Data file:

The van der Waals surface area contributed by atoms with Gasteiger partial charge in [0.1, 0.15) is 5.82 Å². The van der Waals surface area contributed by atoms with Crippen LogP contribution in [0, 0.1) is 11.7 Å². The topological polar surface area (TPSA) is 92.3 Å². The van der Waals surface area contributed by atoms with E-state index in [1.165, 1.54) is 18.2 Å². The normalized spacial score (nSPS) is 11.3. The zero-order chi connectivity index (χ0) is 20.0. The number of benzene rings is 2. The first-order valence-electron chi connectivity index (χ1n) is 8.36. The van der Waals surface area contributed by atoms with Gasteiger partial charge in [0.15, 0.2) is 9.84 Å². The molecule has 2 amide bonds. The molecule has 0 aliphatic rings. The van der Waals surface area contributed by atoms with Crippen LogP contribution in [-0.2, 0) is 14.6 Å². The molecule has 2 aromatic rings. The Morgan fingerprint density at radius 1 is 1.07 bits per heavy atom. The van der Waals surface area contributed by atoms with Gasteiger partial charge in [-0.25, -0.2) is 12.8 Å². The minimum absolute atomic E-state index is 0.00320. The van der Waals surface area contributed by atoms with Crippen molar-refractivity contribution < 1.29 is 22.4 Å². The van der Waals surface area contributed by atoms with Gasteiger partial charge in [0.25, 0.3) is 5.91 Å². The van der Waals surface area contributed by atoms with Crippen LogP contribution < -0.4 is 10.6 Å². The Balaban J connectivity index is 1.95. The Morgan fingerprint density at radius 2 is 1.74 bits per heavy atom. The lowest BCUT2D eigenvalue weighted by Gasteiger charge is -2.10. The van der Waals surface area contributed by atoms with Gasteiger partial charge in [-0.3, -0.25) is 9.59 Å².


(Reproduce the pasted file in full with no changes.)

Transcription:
The van der Waals surface area contributed by atoms with Gasteiger partial charge in [0.1, 0.15) is 5.82 Å². The van der Waals surface area contributed by atoms with Crippen LogP contribution in [0, 0.1) is 11.7 Å². The topological polar surface area (TPSA) is 92.3 Å². The van der Waals surface area contributed by atoms with E-state index in [1.165, 1.54) is 18.2 Å². The normalized spacial score (nSPS) is 11.3. The zero-order chi connectivity index (χ0) is 20.0. The number of benzene rings is 2. The first-order valence-electron chi connectivity index (χ1n) is 8.36. The van der Waals surface area contributed by atoms with Gasteiger partial charge in [0.15, 0.2) is 9.84 Å². The molecule has 2 amide bonds. The molecule has 0 aliphatic rings. The van der Waals surface area contributed by atoms with Crippen LogP contribution in [-0.2, 0) is 14.6 Å². The molecule has 2 aromatic rings. The Morgan fingerprint density at radius 1 is 1.07 bits per heavy atom. The van der Waals surface area contributed by atoms with Gasteiger partial charge in [-0.25, -0.2) is 12.8 Å². The minimum absolute atomic E-state index is 0.00320. The van der Waals surface area contributed by atoms with Crippen molar-refractivity contribution < 1.29 is 22.4 Å². The van der Waals surface area contributed by atoms with Gasteiger partial charge in [0.25, 0.3) is 5.91 Å². The van der Waals surface area contributed by atoms with Crippen LogP contribution < -0.4 is 10.6 Å². The Balaban J connectivity index is 1.95. The Morgan fingerprint density at radius 2 is 1.74 bits per heavy atom. The lowest BCUT2D eigenvalue weighted by Gasteiger charge is -2.10. The van der Waals surface area contributed by atoms with Gasteiger partial charge in [-0.3, -0.25) is 9.59 Å².